When water and soil conservation districts and other resource agencies met earlier this month in Oregon, the focus will be on water quality.
"Successful on-the-ground projects made possible by funding and direction from the districts prove to all Oregon landowners that conservation is good business," says Oregon Department of Agriculture Director Katy Coba. " There is a high public expectation for clean water, environmental enhancement, and watershed protection. Districts are conservation leaders in each of their communities."
ODA monitors the state's 45 soil and water conservation districts.
"The districts are an essential component of the state's effort to address conservation needs, whether it involves soil, water or fish and wildlife habitat," says Ray Jaindl, ODA Natural Resource Programs director.
"They have played that role for nearly 75 years and relish the opportunity to provide assistance to landowners."
The joint meeting of the Network of Oregon Watershed Councils on Nov. 3, leaders looked for new partnership opportunities to sustain Oregon water resources.
"Oregon's conservation districts and watershed councils form the base for voluntary, locally-led conservation work in Oregon," says Oregon Watershed Enhancement Board Executive Director Tom Byler, whose agency provides grants for conservation projects.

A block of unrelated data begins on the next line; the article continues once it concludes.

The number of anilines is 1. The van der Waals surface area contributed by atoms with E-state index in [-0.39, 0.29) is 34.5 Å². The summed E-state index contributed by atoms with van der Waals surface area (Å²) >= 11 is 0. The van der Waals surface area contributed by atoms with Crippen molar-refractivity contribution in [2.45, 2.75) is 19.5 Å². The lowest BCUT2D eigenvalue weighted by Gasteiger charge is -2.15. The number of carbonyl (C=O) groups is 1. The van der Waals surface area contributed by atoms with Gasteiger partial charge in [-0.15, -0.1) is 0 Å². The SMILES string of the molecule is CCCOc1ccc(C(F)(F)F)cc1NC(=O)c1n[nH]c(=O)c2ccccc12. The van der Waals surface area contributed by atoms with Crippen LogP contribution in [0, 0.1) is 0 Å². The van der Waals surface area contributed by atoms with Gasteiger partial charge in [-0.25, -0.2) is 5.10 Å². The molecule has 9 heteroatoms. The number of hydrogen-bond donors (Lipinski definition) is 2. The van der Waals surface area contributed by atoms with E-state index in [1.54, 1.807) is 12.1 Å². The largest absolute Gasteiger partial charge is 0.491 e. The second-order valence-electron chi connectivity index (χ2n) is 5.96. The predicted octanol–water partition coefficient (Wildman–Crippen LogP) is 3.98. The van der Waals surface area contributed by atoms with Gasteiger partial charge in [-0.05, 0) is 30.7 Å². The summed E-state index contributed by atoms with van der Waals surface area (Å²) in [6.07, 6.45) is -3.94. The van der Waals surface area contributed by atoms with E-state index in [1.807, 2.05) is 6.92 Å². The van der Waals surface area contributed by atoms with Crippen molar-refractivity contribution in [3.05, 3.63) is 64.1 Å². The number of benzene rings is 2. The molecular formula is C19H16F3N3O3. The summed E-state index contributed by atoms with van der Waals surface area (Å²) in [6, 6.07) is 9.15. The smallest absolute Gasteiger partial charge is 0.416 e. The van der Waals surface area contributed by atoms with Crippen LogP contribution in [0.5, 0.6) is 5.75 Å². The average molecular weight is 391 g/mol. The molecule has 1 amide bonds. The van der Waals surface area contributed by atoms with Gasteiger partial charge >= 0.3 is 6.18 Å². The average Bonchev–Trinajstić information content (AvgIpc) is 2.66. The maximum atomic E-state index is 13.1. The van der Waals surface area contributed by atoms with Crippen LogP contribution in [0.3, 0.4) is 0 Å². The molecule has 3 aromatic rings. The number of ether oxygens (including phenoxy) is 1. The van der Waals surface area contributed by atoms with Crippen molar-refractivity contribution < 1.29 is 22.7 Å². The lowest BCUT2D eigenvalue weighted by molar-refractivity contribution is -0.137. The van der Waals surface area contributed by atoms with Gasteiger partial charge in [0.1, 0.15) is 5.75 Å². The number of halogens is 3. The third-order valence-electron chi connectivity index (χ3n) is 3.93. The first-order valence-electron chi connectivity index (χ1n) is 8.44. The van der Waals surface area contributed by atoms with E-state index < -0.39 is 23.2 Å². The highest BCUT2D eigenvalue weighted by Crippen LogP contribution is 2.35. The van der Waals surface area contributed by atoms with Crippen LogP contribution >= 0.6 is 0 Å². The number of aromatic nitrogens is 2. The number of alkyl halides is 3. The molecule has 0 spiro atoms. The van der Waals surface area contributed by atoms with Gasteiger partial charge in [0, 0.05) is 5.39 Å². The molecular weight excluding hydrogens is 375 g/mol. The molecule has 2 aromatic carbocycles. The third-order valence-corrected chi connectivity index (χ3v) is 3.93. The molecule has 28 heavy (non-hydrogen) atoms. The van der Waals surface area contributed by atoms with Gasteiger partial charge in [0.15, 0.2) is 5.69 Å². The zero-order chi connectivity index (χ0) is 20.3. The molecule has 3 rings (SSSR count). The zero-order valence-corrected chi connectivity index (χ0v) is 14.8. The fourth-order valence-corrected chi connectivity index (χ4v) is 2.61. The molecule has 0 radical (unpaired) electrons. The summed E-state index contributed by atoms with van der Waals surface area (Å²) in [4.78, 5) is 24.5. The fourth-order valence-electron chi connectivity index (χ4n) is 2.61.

"More and more, we see these groups coming together to achieve conservation outcomes at a landscape scale," he adds. "Through their work with multiple landowners on critical conservation projects, these groups create restoration jobs in their communities, and all Oregonians benefit from clean water and healthier forests and rangelands."
Locally elected district directors and staff implement natural resource conservation programs across Oregon, providing technical assistance and finding financial aid to implement best management practices to private landowners.
They have led the charge in development of farm projects to improve irrigation techniques, protected wildlife and habitats, and work with state and federal conservation agencies.
"Districts are always looking for opportunities to protect the soil, protect the water and provide habitat while sustaining the economic viability of Oregon agriculture," says Jaindl.